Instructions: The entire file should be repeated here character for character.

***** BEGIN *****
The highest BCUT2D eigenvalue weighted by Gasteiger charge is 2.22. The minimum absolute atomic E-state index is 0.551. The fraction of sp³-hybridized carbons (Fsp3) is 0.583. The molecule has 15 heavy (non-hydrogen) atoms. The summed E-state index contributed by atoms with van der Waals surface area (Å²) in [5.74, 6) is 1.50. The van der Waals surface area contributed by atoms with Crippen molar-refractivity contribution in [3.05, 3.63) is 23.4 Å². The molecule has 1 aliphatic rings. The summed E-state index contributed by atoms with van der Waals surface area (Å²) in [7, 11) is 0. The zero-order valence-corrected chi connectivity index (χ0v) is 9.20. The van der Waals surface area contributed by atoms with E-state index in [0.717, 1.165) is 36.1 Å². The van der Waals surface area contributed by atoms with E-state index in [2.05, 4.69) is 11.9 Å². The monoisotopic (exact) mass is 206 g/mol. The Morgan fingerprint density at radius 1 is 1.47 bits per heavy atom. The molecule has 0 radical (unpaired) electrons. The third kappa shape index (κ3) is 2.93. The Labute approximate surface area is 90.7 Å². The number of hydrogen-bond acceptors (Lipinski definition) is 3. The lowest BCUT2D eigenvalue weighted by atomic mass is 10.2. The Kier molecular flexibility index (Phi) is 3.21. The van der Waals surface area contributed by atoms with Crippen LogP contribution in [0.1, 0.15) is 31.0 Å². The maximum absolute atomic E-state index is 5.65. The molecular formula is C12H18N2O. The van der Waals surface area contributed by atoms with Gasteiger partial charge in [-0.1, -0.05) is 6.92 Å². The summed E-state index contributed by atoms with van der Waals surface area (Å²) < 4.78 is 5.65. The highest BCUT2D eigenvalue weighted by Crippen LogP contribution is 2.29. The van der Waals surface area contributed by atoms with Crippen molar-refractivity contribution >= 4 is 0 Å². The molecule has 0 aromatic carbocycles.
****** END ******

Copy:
The highest BCUT2D eigenvalue weighted by Gasteiger charge is 2.22. The minimum absolute atomic E-state index is 0.551. The fraction of sp³-hybridized carbons (Fsp3) is 0.583. The molecule has 15 heavy (non-hydrogen) atoms. The summed E-state index contributed by atoms with van der Waals surface area (Å²) in [5.74, 6) is 1.50. The van der Waals surface area contributed by atoms with Crippen molar-refractivity contribution in [3.05, 3.63) is 23.4 Å². The molecule has 1 aliphatic rings. The summed E-state index contributed by atoms with van der Waals surface area (Å²) in [7, 11) is 0. The zero-order valence-corrected chi connectivity index (χ0v) is 9.20. The van der Waals surface area contributed by atoms with E-state index in [0.717, 1.165) is 36.1 Å². The van der Waals surface area contributed by atoms with E-state index in [2.05, 4.69) is 11.9 Å². The monoisotopic (exact) mass is 206 g/mol. The Morgan fingerprint density at radius 1 is 1.47 bits per heavy atom. The molecule has 0 radical (unpaired) electrons. The third kappa shape index (κ3) is 2.93. The Labute approximate surface area is 90.7 Å². The number of hydrogen-bond acceptors (Lipinski definition) is 3. The lowest BCUT2D eigenvalue weighted by atomic mass is 10.2. The Kier molecular flexibility index (Phi) is 3.21. The van der Waals surface area contributed by atoms with Crippen LogP contribution in [0.1, 0.15) is 31.0 Å². The maximum absolute atomic E-state index is 5.65. The molecular formula is C12H18N2O. The van der Waals surface area contributed by atoms with Gasteiger partial charge in [-0.1, -0.05) is 6.92 Å². The summed E-state index contributed by atoms with van der Waals surface area (Å²) < 4.78 is 5.65. The highest BCUT2D eigenvalue weighted by Crippen LogP contribution is 2.29. The van der Waals surface area contributed by atoms with Crippen molar-refractivity contribution >= 4 is 0 Å². The molecule has 0 aromatic carbocycles.